Pique n' your interest 

Oh air services where art thou?

A strange thing happened at a Pemberton council meeting two weeks ago.

Bill Neale arrived with his 10-year-business plan for the airport, gave his presentation and then left so he could fly home.

It was supposed to be a pivotal moment in the development of the airport, but I couldn’t help be feel that it wasn’t that at all.

Neale clearly has a wealth of knowledge but the council’s reaction to his report left this journalist with only one glaring question, "So now what?"

That question was asked of the council at the end of that meeting and even then their response was rather flabbergasting.

It was flabbergasting because for a few glaring seconds there wasn’t a response.

After 15 years of deliberation and hundreds of meetings, the awarding of the 2010 Olympics and now a juicy report on the future of the airport – and the council wasn’t too sure what they were going to do next.

Mayor Warner finally said the council would now review the report and that it was in "no hurry to make a decision".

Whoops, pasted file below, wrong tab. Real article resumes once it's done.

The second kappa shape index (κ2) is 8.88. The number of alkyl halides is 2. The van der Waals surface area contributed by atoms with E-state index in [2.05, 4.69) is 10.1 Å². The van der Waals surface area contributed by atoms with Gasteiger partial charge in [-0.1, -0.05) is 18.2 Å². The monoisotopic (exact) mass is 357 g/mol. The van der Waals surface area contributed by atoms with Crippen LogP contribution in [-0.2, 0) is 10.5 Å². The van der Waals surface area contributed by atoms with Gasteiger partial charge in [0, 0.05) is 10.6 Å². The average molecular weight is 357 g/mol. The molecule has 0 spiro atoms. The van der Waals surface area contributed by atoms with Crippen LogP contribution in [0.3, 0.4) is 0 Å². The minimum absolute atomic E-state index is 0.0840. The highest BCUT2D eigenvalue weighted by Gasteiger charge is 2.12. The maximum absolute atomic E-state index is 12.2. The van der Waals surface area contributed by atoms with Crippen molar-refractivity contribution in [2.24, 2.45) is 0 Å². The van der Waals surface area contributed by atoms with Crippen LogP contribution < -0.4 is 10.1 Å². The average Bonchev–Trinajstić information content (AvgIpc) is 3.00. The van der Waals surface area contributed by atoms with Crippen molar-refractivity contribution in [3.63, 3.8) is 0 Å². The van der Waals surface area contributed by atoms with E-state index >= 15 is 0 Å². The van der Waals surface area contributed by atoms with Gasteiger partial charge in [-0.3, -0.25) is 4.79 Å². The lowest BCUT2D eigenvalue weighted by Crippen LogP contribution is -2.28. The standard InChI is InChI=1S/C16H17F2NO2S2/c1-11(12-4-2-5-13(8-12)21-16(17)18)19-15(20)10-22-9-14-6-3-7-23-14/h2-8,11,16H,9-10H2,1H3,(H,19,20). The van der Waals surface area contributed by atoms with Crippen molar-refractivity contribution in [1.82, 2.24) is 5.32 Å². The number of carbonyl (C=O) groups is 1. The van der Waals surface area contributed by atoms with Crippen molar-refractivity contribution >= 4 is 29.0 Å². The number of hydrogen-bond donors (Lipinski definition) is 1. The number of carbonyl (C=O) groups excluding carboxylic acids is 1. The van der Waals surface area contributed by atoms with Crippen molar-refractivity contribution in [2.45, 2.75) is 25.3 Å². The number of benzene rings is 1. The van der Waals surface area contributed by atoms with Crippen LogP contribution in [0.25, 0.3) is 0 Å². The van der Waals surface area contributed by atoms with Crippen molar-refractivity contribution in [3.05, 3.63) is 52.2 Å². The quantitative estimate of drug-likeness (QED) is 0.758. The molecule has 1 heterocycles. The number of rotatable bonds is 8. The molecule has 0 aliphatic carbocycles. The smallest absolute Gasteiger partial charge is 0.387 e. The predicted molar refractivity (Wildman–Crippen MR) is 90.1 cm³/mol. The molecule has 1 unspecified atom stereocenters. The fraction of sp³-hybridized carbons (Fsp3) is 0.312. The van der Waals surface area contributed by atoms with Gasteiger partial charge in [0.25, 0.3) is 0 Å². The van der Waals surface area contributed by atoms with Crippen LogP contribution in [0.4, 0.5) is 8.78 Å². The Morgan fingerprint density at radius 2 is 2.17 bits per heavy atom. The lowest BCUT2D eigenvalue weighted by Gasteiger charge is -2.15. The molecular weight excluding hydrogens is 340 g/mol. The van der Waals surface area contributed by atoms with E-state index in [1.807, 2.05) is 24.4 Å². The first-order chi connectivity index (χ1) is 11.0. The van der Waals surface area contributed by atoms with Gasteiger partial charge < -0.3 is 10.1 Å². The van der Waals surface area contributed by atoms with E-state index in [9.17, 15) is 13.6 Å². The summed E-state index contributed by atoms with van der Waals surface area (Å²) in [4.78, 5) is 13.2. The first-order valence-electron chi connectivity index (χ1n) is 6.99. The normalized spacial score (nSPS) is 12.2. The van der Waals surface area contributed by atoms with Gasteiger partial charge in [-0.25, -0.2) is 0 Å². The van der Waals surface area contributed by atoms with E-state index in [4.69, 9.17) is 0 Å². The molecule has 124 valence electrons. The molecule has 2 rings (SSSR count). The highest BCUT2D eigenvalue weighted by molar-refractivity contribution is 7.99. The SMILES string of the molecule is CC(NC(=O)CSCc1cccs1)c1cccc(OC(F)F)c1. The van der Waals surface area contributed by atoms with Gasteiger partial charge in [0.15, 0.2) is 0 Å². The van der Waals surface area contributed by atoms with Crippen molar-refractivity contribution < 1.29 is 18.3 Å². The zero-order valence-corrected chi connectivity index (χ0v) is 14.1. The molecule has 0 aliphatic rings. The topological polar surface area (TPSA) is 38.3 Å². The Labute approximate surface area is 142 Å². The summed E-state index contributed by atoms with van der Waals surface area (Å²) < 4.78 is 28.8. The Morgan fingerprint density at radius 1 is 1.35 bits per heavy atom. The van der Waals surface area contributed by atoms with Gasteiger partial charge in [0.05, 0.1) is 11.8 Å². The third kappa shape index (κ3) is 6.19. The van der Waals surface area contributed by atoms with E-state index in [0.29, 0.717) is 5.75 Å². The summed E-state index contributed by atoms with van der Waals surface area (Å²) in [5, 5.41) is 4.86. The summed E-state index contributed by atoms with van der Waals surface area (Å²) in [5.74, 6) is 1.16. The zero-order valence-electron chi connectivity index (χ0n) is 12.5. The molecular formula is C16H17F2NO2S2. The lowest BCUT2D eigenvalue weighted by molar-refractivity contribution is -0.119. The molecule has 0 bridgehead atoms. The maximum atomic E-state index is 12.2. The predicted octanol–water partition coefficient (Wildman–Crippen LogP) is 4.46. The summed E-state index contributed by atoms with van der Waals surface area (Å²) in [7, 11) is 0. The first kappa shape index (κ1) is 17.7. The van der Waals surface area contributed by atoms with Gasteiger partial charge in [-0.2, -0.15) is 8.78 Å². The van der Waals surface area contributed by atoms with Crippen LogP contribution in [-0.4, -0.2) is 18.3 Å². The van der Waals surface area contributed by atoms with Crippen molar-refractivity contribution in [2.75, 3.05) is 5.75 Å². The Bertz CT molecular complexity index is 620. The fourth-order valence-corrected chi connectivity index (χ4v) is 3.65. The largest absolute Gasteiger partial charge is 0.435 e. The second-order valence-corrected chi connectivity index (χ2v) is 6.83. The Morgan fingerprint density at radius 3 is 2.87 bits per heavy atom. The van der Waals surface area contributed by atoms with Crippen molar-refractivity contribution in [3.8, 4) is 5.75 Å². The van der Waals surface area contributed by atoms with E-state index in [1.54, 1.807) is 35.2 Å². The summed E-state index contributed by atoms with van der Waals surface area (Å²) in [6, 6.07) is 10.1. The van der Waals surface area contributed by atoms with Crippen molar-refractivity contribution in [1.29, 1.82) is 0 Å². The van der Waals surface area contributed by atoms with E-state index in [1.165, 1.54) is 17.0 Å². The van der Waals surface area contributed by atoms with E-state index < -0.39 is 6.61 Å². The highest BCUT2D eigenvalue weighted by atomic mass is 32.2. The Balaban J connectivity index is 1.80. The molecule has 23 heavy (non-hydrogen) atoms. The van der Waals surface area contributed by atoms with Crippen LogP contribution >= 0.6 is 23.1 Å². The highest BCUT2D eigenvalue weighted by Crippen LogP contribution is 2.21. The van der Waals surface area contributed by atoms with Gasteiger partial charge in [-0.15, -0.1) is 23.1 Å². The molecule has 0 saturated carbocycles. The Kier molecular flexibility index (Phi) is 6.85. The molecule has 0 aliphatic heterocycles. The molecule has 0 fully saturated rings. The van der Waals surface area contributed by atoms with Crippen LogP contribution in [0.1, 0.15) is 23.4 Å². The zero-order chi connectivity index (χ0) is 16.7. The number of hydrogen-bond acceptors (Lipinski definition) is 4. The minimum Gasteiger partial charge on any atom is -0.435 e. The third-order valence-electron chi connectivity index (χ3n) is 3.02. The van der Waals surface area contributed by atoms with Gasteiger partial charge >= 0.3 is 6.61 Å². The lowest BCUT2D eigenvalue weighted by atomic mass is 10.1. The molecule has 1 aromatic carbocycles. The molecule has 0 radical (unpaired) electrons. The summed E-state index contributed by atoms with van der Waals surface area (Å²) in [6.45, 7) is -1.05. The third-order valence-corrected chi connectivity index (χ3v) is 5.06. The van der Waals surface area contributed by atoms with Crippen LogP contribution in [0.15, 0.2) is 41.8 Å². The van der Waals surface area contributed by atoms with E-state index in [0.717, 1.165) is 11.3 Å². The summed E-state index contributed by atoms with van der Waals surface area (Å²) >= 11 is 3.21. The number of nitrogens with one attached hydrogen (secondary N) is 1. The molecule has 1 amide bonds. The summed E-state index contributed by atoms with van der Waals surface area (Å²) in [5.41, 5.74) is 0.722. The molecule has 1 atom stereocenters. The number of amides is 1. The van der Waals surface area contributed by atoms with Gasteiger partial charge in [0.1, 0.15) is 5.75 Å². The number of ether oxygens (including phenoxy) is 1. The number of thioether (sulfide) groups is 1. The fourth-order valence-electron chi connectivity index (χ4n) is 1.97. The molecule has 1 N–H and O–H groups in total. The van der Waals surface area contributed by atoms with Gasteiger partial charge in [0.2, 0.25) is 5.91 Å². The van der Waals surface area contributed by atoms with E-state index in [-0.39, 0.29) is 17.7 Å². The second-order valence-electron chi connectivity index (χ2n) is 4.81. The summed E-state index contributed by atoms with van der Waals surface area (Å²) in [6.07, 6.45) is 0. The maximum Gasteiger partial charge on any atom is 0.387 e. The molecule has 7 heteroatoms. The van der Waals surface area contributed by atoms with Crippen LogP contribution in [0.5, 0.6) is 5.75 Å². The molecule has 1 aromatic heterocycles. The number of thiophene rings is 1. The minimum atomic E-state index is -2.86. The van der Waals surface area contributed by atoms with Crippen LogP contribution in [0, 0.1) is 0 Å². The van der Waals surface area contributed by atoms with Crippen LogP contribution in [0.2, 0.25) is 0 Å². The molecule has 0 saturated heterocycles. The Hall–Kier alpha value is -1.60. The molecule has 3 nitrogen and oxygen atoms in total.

So rather than wait for the council, in the past week my goal was to find out exactly what could/should come next.

To expand on this, I’ll first explain who/what is involved in the Pemberton airport saga.

The short version is that there’s four people or organizations involved: Pemberton council, Prime Air, Intrawest and now Neale and his report.

Neale is a consultant and the only one on the aforementioned list who doesn’t have a problem; the others have problems, starting with the Pemberton council.

The council’s biggest problem is money.

Pemberton councilors get paid about $15 a day.

For $15 a day they get to deal with all kinds of disputes and the airport, which has the potential to be one of the region’s biggest draw-cards come 2010.

Pemberton council also needs more money so they can:

• Employ an airport manager to close this deal;

• Commission other studies into the airport;

• Get the airport classified by Transport Canada for passenger services (at the moment the airport is only classified for chartered services).

The best way for the council to get more money for the airport is for the airport to start making money, which brings us to Prime Air. (See a Catch-22 emerging here?)

Prime Air is a company that specializes in Fixed Based Operations, which means they manage most of the stuff, like refueling, that happens on the ground at an airport.

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